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Innovation

  • New smartphone device aims to prevent blindness

    Just when you thought the features and apps available to smartphones have reached their creative peak, a group of engineers, researchers, and software developers come out of nowhere to surprise us again. A recently launched IndieGoGo campaign is hoping to raise money for a revolutionary camera app and attachment combo that turns an ordinary smartphone into a portable eye examination device. Peek Retina is the official name of the endeavor, and is the result of a collaborative effort among eye doctors, engineers and software developers. Peek Retina is a clip-on camera adapter that combines “a traditional ophthalmoscope and a retinal camera in...

  • The PR2 robot can fetch beer, play pool and fold your laundry

    The benefits to be had from automating household tasks is the dream of, well, everyone. After a long week of work, wasting your precious few days of sweet, glorious freedom on doing laundry, vacuuming the carpet and scrubbing your toilet among other domesticated horrors is a burdensome reality most of us endure with great reluctance and plenty of groaning. Fortunately, a team of engineering experts who founded the company Willow Garage have developed an open source and open platform personal robot that can be programmed to fulfill almost any task. For a mere US$280 000, the Personal Robot 2 (PR2) can...

  • Humanoid robots will someday fly our planes

    Pibot is the first ever humanoid robot designed to fly a plane autonomously. Researchers at South Korea’s Advanced Institute of Science and Technology responsible for developing Pibot hope their robot will offer several advantages over drones when it comes to dangerous missions that require the control of larger rescue aircraft. Although autonomous drones are good at providing surveillance and air support during warfare, lead researcher Shim Hyung-Chul explains that robots are needed to fly a variety of existing aircraft specific to any number of dangerous situations, the most notable being the Fukushima tragedy in Japan: “When Japan’s Fukushima nuclear plant got damaged...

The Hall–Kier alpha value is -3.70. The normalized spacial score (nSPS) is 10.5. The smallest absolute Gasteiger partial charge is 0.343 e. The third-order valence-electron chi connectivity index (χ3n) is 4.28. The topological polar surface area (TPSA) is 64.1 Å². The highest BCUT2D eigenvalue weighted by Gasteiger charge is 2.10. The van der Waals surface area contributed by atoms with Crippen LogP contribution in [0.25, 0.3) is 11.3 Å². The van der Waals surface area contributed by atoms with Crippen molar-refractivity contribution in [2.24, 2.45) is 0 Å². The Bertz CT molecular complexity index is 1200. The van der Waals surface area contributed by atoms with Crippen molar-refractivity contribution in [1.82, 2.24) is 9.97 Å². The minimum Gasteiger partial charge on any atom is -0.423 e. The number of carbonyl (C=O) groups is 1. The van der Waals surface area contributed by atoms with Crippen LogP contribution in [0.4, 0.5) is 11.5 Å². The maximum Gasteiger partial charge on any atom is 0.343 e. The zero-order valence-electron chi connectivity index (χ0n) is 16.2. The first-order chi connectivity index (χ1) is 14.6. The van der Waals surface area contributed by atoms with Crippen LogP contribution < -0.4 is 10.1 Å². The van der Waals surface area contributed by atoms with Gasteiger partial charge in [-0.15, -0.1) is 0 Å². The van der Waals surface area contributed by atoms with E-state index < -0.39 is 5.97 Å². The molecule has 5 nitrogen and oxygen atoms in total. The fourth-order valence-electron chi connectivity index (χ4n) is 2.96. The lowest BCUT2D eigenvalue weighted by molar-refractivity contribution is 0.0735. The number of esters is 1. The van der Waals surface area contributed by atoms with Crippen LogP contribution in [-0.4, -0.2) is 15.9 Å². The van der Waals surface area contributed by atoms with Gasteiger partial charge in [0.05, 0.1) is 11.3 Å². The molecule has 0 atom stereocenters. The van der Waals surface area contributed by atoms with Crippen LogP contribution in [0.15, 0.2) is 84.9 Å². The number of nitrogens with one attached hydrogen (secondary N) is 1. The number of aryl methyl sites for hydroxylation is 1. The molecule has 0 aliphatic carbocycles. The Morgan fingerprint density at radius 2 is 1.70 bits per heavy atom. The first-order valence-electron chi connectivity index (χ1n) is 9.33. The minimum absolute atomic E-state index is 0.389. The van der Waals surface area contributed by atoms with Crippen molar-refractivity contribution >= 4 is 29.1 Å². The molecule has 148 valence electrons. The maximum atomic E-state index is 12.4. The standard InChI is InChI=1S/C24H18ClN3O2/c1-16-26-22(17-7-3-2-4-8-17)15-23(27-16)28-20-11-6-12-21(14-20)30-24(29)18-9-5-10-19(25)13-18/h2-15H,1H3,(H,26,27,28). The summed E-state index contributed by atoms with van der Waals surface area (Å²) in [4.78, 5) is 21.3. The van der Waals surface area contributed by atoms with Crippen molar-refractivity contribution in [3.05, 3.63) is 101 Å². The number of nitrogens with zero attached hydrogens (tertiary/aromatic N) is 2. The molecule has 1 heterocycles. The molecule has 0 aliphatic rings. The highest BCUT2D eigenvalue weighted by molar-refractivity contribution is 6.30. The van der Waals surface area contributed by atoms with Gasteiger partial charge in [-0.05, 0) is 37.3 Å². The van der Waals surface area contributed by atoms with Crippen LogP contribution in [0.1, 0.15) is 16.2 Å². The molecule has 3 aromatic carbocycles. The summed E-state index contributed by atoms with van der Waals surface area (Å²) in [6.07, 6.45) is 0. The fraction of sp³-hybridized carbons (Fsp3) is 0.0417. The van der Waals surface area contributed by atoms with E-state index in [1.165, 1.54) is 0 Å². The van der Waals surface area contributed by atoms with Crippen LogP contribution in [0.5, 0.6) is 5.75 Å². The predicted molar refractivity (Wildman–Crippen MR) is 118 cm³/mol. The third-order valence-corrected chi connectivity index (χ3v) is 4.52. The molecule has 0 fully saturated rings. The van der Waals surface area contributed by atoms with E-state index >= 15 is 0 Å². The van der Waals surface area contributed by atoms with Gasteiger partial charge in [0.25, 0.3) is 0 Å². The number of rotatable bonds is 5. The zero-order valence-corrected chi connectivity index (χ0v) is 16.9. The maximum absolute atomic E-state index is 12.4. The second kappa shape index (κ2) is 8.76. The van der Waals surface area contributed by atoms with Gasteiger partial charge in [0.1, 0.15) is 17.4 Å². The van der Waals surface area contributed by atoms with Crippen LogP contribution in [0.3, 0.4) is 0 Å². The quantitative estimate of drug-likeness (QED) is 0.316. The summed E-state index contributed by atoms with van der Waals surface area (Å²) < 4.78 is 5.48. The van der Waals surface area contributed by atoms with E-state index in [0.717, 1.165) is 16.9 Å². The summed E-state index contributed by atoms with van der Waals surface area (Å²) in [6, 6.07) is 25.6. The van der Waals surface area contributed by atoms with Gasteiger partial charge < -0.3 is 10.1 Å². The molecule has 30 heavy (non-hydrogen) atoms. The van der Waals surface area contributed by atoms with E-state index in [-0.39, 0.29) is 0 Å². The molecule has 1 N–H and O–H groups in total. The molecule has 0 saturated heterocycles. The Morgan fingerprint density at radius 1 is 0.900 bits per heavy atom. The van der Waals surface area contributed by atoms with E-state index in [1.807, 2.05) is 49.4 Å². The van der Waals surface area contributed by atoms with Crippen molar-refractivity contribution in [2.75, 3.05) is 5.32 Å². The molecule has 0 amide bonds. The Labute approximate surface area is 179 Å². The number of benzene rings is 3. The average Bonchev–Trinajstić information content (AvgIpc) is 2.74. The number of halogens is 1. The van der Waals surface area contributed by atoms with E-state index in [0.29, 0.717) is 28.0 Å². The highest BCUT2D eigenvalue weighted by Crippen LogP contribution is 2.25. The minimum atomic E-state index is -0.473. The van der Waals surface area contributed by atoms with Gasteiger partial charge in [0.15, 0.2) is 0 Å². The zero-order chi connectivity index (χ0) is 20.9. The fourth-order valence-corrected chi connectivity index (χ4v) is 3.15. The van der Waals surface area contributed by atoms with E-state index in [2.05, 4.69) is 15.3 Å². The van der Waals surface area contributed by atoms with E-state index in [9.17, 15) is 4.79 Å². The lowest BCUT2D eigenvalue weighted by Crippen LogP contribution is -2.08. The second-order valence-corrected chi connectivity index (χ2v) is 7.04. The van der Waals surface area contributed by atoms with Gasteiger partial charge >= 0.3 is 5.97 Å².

• Amazon Echo crams a voice assistant into a $199 Bluetooth speaker

    After the Fire Phone became this year's biggest hardware gaffe, Amazon felt it necessary to follow it up with the Echo -- a speaker with a tiny voice assistant trapped inside. No one saw this one coming. The Amazon Echo is basically a Google Now or Siri clone encased in the mould of a Bluetooth speaker. You ask it a question, it spits out an answer (except it's slightly cooler than that). For some reason, "Alexa" is the keyword that allows users to request music from Spotify, iTunes and Pandora, weather information, news, and other commands like adding events to a calendar...

  • Google X plans to take over you bloodstream with disease-detecting nanotechnology

    Remember Osmosis Jones -- the movie in which Chris Rock plays an animated white blood cell hunting down a germ within Bill Murray's body? It sounds gross, but it was pretty awesome. Google X, the Mountain View giant's mad scientist division, clearly gained some inspiration from this flick, because it is now developing blood-borne nanotechnology that will seek out some of the most destructive diseases known to human beings, before the diseases have time to cause major damage. Google X isn't exactly a stranger to sci-fi advances in the medical field either. Remember the glucose-monitoring contact lenses that were developed a...